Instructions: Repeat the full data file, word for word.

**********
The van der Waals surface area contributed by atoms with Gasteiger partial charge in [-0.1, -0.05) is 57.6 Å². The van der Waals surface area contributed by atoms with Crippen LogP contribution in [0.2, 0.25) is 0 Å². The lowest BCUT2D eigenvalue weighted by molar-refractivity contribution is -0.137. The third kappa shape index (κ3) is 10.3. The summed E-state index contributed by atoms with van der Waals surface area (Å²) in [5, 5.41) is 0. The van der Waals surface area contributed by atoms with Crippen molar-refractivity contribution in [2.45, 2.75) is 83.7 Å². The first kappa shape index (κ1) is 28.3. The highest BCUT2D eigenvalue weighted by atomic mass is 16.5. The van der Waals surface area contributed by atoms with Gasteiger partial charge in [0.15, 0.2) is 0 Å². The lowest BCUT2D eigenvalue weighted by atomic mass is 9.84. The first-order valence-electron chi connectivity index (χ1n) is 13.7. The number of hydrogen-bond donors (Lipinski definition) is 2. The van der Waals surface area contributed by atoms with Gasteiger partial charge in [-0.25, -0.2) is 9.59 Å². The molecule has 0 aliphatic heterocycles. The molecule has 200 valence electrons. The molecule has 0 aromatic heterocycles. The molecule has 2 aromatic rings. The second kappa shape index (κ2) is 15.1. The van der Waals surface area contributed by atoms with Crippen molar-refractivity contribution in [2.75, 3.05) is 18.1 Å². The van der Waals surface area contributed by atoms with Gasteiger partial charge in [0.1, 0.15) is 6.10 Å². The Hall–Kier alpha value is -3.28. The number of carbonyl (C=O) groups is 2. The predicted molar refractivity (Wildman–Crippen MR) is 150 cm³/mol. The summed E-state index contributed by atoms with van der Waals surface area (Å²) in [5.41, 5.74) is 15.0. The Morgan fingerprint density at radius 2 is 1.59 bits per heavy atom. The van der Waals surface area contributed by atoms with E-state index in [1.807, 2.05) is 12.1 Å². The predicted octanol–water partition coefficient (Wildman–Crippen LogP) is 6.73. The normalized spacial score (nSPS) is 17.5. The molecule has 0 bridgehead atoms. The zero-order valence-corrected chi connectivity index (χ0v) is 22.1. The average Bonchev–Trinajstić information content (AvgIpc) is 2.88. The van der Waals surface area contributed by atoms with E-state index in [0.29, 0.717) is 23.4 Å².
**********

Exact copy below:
The van der Waals surface area contributed by atoms with Gasteiger partial charge in [-0.1, -0.05) is 57.6 Å². The van der Waals surface area contributed by atoms with Crippen LogP contribution in [0.2, 0.25) is 0 Å². The lowest BCUT2D eigenvalue weighted by molar-refractivity contribution is -0.137. The third kappa shape index (κ3) is 10.3. The summed E-state index contributed by atoms with van der Waals surface area (Å²) in [5, 5.41) is 0. The van der Waals surface area contributed by atoms with Crippen molar-refractivity contribution in [2.45, 2.75) is 83.7 Å². The first kappa shape index (κ1) is 28.3. The highest BCUT2D eigenvalue weighted by atomic mass is 16.5. The van der Waals surface area contributed by atoms with Gasteiger partial charge in [0.15, 0.2) is 0 Å². The lowest BCUT2D eigenvalue weighted by atomic mass is 9.84. The first-order valence-electron chi connectivity index (χ1n) is 13.7. The number of hydrogen-bond donors (Lipinski definition) is 2. The van der Waals surface area contributed by atoms with Gasteiger partial charge in [-0.25, -0.2) is 9.59 Å². The molecule has 0 aliphatic heterocycles. The molecule has 200 valence electrons. The molecule has 0 aromatic heterocycles. The molecule has 2 aromatic rings. The second kappa shape index (κ2) is 15.1. The van der Waals surface area contributed by atoms with Crippen molar-refractivity contribution in [2.75, 3.05) is 18.1 Å². The van der Waals surface area contributed by atoms with Gasteiger partial charge in [0.1, 0.15) is 6.10 Å². The Hall–Kier alpha value is -3.28. The number of carbonyl (C=O) groups is 2. The predicted molar refractivity (Wildman–Crippen MR) is 150 cm³/mol. The summed E-state index contributed by atoms with van der Waals surface area (Å²) in [5.41, 5.74) is 15.0. The Morgan fingerprint density at radius 2 is 1.59 bits per heavy atom. The van der Waals surface area contributed by atoms with E-state index in [1.807, 2.05) is 12.1 Å². The predicted octanol–water partition coefficient (Wildman–Crippen LogP) is 6.73. The normalized spacial score (nSPS) is 17.5. The molecule has 0 bridgehead atoms. The zero-order valence-corrected chi connectivity index (χ0v) is 22.1. The average Bonchev–Trinajstić information content (AvgIpc) is 2.88. The van der Waals surface area contributed by atoms with E-state index in [0.29, 0.717) is 23.4 Å².